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Codifying dementia registry would help prioritize brain health resources in Virginia

Paper craft illustration of brain filled with multi colored geometric shapes. Creative mind
Paper craft illustration of brain filled with multi colored geometric shapes. Creative mind
(Credit: Eugene Mymrin / Getty Images)

A dementia registry project is poised to become codified into Virginia state law, prioritizing brain health and the equitable allocation of resources.

HB 1455 is awaiting the signature of Gov. Glenn Youngkin (R)  and would establish the Virginia Memory Project in state law. The project is a partnership between Virginia Commonwealth University and the Virginia Department of Health, cataloging dementia cases and other neurodegenerative diseases in the state and informing public policy development. 

The project is one of four statewide dementia registries in the country backed by the Centers for Disease Control and Prevention under the CDC’s Building Our Largest Dementia (BOLD) Infrastructure for Alzheimer’s Act. Bills recently were introduced in the House and Senate to reauthorize the original 2018 act. 

The registry catalogs disease cases and the number of caregivers in the state. Backers said that the intent of the project is to use the data to help policymakers and public health leaders identify where the disease is most prevalent, determine where to allocate state resources, and inform policymakers who are drafting solutions that could affect individuals living with cognitive impairment, and their caregivers.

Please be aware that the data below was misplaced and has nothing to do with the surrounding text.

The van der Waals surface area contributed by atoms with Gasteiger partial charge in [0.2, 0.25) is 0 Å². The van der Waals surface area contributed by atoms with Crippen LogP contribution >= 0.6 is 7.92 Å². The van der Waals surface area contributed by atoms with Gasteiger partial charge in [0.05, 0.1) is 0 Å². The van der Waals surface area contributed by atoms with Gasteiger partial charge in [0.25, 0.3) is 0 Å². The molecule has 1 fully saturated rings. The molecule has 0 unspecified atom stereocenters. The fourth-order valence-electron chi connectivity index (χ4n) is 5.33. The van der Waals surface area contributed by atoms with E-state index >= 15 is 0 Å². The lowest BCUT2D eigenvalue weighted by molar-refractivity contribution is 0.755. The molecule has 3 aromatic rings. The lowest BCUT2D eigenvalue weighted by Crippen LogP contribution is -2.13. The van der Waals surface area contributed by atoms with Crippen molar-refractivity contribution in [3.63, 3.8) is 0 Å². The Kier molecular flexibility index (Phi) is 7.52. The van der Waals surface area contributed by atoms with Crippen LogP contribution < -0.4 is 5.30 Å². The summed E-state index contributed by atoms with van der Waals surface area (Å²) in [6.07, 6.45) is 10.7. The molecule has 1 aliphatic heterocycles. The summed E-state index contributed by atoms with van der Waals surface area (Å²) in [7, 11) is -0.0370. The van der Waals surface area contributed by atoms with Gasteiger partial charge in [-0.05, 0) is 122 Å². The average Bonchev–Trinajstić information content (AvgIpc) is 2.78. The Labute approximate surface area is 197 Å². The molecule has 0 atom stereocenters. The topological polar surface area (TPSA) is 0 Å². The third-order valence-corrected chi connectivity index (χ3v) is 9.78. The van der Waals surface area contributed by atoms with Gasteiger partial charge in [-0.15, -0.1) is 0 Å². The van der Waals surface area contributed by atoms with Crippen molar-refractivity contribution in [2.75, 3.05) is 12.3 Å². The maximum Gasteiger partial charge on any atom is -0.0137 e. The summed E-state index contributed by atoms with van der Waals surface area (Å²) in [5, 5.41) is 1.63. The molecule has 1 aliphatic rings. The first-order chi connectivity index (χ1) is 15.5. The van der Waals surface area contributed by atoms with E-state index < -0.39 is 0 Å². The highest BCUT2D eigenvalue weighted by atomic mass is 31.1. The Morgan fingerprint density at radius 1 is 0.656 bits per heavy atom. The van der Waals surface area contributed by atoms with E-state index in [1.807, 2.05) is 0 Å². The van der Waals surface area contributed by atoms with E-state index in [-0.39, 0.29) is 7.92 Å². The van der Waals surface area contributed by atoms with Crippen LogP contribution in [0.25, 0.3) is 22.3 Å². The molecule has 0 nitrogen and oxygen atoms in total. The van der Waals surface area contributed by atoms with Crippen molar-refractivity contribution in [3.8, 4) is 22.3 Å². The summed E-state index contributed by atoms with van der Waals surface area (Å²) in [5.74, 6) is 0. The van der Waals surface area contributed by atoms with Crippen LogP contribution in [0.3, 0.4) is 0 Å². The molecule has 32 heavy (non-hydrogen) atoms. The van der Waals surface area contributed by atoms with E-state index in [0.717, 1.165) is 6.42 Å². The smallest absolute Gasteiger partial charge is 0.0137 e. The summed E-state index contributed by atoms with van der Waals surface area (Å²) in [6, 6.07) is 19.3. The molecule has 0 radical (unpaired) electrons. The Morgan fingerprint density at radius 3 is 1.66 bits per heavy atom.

LeadingAge Virginia supports the legislation, which will collect data about brain health, memory and caregiving for all adult Virginians.

“Because the information will help policymakers and public health workers prioritize resources for people with memory loss and caregivers across the state, it can support all care settings — not just assisted living,” LeadingAge Virginia President and CEO Melissa Andrews told McKnight’s Senior Living.

To date, the project has identified more than 700,000 cases of dementia across Virginia. Anyone aged 18 or more years can enroll in the project through a confidential online survey.

Read more state news here.

Source: McKnights Seniorliving

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